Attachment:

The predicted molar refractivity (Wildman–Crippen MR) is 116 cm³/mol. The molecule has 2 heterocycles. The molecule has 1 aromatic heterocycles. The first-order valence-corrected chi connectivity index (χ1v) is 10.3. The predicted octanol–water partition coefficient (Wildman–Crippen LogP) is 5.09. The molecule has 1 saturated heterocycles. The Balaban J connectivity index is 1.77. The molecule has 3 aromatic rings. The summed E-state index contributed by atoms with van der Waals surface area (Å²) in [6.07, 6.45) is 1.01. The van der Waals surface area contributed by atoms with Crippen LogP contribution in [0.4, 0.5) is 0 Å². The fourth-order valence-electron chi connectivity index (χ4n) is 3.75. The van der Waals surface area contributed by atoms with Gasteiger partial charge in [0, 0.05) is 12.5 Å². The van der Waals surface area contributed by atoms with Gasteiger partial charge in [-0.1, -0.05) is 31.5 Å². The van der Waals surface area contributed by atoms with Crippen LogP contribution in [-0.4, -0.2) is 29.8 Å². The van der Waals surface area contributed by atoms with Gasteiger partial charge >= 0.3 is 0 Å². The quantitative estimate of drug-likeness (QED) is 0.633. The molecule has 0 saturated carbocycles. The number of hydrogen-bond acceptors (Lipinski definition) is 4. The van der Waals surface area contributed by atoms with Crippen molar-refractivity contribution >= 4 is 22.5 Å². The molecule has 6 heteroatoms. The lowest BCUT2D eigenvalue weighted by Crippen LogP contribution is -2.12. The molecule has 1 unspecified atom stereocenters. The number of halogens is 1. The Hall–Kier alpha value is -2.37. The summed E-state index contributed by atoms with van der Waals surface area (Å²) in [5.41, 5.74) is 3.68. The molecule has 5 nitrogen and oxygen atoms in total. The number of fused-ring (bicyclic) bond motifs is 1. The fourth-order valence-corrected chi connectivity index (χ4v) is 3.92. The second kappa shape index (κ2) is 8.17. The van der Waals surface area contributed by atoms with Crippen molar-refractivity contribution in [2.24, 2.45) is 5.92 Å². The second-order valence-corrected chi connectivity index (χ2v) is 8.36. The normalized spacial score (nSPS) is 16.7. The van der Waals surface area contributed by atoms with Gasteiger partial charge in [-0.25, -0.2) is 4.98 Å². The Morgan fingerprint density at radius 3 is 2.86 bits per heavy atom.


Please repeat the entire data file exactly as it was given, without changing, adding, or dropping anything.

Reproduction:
The predicted molar refractivity (Wildman–Crippen MR) is 116 cm³/mol. The molecule has 2 heterocycles. The molecule has 1 aromatic heterocycles. The first-order valence-corrected chi connectivity index (χ1v) is 10.3. The predicted octanol–water partition coefficient (Wildman–Crippen LogP) is 5.09. The molecule has 1 saturated heterocycles. The Balaban J connectivity index is 1.77. The molecule has 3 aromatic rings. The summed E-state index contributed by atoms with van der Waals surface area (Å²) in [6.07, 6.45) is 1.01. The van der Waals surface area contributed by atoms with Crippen LogP contribution in [0.4, 0.5) is 0 Å². The fourth-order valence-electron chi connectivity index (χ4n) is 3.75. The van der Waals surface area contributed by atoms with Gasteiger partial charge in [0, 0.05) is 12.5 Å². The van der Waals surface area contributed by atoms with Gasteiger partial charge in [-0.1, -0.05) is 31.5 Å². The van der Waals surface area contributed by atoms with Crippen LogP contribution in [-0.4, -0.2) is 29.8 Å². The van der Waals surface area contributed by atoms with Gasteiger partial charge >= 0.3 is 0 Å². The quantitative estimate of drug-likeness (QED) is 0.633. The molecule has 0 saturated carbocycles. The number of hydrogen-bond acceptors (Lipinski definition) is 4. The van der Waals surface area contributed by atoms with Crippen molar-refractivity contribution >= 4 is 22.5 Å². The molecule has 6 heteroatoms. The lowest BCUT2D eigenvalue weighted by Crippen LogP contribution is -2.12. The molecule has 1 unspecified atom stereocenters. The number of halogens is 1. The Hall–Kier alpha value is -2.37. The summed E-state index contributed by atoms with van der Waals surface area (Å²) in [5.41, 5.74) is 3.68. The molecule has 5 nitrogen and oxygen atoms in total. The number of fused-ring (bicyclic) bond motifs is 1. The fourth-order valence-corrected chi connectivity index (χ4v) is 3.92. The second kappa shape index (κ2) is 8.17. The van der Waals surface area contributed by atoms with Crippen molar-refractivity contribution in [2.24, 2.45) is 5.92 Å². The second-order valence-corrected chi connectivity index (χ2v) is 8.36. The normalized spacial score (nSPS) is 16.7. The van der Waals surface area contributed by atoms with Gasteiger partial charge in [-0.25, -0.2) is 4.98 Å². The Morgan fingerprint density at radius 3 is 2.86 bits per heavy atom.